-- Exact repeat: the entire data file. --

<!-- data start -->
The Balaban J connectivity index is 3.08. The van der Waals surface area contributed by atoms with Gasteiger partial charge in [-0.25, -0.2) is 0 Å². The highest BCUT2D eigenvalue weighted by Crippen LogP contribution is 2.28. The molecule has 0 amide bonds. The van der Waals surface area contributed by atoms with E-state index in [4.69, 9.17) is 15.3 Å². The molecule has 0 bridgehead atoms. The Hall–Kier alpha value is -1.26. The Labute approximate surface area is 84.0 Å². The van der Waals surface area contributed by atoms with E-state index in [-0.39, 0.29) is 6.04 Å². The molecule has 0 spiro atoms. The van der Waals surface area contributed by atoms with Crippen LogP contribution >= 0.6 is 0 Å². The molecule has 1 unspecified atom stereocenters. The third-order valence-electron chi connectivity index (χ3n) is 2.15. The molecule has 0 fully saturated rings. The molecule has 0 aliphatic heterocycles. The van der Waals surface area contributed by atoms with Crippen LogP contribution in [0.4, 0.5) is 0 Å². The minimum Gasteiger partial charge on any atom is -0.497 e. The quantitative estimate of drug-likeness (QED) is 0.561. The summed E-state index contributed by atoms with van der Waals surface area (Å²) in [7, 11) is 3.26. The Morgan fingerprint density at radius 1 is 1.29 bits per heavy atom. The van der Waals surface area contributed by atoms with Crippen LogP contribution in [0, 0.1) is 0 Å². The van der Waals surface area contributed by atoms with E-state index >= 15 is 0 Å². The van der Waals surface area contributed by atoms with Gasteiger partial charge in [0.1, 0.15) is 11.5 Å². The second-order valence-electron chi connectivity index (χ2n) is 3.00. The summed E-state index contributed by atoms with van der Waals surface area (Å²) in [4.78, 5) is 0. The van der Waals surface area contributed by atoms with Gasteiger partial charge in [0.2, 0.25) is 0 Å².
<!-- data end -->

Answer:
The Balaban J connectivity index is 3.08. The van der Waals surface area contributed by atoms with Gasteiger partial charge in [-0.25, -0.2) is 0 Å². The highest BCUT2D eigenvalue weighted by Crippen LogP contribution is 2.28. The molecule has 0 amide bonds. The van der Waals surface area contributed by atoms with E-state index in [4.69, 9.17) is 15.3 Å². The molecule has 0 bridgehead atoms. The Hall–Kier alpha value is -1.26. The Labute approximate surface area is 84.0 Å². The van der Waals surface area contributed by atoms with E-state index in [-0.39, 0.29) is 6.04 Å². The molecule has 0 spiro atoms. The van der Waals surface area contributed by atoms with Crippen LogP contribution >= 0.6 is 0 Å². The molecule has 1 unspecified atom stereocenters. The third-order valence-electron chi connectivity index (χ3n) is 2.15. The molecule has 0 fully saturated rings. The molecule has 0 aliphatic heterocycles. The van der Waals surface area contributed by atoms with Crippen LogP contribution in [0.4, 0.5) is 0 Å². The minimum Gasteiger partial charge on any atom is -0.497 e. The quantitative estimate of drug-likeness (QED) is 0.561. The summed E-state index contributed by atoms with van der Waals surface area (Å²) in [7, 11) is 3.26. The Morgan fingerprint density at radius 1 is 1.29 bits per heavy atom. The van der Waals surface area contributed by atoms with Crippen LogP contribution in [0, 0.1) is 0 Å². The van der Waals surface area contributed by atoms with E-state index >= 15 is 0 Å². The van der Waals surface area contributed by atoms with Gasteiger partial charge in [0.1, 0.15) is 11.5 Å². The second-order valence-electron chi connectivity index (χ2n) is 3.00. The summed E-state index contributed by atoms with van der Waals surface area (Å²) in [4.78, 5) is 0. The van der Waals surface area contributed by atoms with Gasteiger partial charge in [0.2, 0.25) is 0 Å².